Districts of New Zealand

A district in New Zealand is a territorial authority area governed by a district council as a second-tier of local government in New Zealand, below regional councils. They were formed as a result of local government reforms in 1989. There are 53 districts in New Zealand, and they do not include the 13 city councils (including Auckland Council), and the Chatham Islands Council. District councils serve a combination of rural and urban communities, while city councils administer the larger urban areas. Three districts (Gisborne, Tasman and Marlborough) are unitary authorities also performing the functions of a regional council.

Districts are not subdivisions of regions, and some of them fall within more than one region. Taupo District has the distinction of straddling the boundaries of four different regions. Regional council areas are based on water catchment areas, whereas district council areas are based on community of interest and road access. Regional councils are responsible for the administration of many environmental and public transport matters, while the district councils administer local roads and reserves, sewerage, building consents, the land use and subdivision aspects of resource management, and other local matters. Some activities are delegated to council-controlled organisations.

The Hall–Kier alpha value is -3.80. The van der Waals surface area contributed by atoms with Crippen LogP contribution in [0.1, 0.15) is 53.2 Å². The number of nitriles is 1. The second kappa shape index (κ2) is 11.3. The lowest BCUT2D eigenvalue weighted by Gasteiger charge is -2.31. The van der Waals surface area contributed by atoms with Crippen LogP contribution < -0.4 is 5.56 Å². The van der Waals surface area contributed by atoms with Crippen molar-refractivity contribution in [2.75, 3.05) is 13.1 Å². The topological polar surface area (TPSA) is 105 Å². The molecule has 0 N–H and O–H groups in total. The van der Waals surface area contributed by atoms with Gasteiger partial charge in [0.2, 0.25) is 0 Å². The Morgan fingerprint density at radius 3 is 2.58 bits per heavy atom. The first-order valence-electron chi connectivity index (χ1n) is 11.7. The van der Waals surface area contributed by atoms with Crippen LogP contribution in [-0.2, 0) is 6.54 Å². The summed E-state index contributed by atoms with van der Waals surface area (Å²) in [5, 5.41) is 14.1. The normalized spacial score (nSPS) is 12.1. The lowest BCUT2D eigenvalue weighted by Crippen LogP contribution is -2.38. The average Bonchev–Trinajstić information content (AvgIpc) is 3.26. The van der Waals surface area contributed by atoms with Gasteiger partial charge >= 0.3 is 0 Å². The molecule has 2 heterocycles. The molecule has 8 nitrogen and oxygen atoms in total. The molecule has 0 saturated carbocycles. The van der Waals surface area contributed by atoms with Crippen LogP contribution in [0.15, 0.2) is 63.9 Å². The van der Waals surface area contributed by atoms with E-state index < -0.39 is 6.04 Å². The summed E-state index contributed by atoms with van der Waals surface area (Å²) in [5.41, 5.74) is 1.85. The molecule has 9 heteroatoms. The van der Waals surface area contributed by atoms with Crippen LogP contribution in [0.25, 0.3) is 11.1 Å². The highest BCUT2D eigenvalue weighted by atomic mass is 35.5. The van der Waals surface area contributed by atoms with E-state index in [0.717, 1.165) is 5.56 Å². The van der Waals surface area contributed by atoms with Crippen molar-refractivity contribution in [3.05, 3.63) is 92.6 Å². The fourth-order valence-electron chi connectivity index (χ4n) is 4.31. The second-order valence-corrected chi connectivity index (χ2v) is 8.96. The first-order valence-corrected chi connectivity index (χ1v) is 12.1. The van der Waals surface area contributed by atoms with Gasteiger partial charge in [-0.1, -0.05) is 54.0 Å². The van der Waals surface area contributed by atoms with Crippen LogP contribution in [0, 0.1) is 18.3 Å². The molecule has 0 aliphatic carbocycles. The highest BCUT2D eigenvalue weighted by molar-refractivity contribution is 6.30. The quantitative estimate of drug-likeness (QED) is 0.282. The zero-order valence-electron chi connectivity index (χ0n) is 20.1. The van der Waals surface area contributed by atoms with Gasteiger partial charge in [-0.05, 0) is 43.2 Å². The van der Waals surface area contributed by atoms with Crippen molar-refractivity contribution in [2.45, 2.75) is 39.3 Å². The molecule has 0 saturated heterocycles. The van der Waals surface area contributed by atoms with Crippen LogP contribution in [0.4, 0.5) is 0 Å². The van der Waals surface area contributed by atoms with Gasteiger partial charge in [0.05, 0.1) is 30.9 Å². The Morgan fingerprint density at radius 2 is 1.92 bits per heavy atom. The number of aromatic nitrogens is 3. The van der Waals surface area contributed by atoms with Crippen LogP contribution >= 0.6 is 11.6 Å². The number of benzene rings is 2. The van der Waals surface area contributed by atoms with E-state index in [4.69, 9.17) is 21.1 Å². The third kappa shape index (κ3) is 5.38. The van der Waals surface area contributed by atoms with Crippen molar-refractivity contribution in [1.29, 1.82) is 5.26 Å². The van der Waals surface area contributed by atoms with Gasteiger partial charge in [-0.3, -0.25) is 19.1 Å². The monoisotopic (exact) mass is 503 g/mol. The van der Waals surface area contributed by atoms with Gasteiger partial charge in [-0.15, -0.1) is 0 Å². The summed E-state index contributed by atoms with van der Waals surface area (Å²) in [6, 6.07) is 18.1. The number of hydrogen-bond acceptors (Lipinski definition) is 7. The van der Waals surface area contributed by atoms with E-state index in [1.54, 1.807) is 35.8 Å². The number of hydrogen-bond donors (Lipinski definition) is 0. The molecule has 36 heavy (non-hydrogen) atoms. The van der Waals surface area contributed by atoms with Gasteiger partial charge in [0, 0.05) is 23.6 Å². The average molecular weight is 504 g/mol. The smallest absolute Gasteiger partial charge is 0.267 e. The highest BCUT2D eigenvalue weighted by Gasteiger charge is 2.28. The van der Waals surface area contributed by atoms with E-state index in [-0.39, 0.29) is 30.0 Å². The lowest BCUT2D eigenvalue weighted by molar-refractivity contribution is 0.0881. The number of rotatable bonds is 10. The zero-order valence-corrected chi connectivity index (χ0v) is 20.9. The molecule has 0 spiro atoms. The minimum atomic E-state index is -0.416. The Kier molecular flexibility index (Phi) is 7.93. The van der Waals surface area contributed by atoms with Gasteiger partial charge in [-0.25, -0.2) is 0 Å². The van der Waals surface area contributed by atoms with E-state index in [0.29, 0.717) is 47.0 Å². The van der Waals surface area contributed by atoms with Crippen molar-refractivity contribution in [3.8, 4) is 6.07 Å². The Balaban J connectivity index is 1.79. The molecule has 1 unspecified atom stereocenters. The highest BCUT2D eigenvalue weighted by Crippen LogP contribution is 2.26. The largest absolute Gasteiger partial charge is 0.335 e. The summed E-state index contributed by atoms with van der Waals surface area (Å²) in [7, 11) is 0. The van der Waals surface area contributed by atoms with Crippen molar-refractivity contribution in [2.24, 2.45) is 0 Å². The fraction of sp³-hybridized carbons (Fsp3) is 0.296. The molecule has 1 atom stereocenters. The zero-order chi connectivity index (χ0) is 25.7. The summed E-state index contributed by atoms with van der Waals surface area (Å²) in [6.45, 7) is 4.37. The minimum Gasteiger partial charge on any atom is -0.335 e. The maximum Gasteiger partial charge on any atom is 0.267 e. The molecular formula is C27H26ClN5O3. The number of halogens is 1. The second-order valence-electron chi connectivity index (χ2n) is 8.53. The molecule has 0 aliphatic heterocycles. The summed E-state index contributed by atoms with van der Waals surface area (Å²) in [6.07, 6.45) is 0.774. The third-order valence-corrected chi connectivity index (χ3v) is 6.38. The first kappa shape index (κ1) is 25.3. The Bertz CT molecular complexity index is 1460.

There are currently 54 districts:[1]

North Island

Bay of Plenty Region

Hawke's Bay Region

Manawatu-Wanganui Region

Northland Region

Taranaki Region

Waikato Region

Wellington Region


Unitary authorities

South Island

Canterbury Region

Otago Region

Southland Region

West Coast Region


Unitary authorities


See also


  1. "Districts". Department of Internal Affairs. Retrieved 2 June 2011.
This article is issued from Wikipedia. The text is licensed under Creative Commons - Attribution - Sharealike. Additional terms may apply for the media files.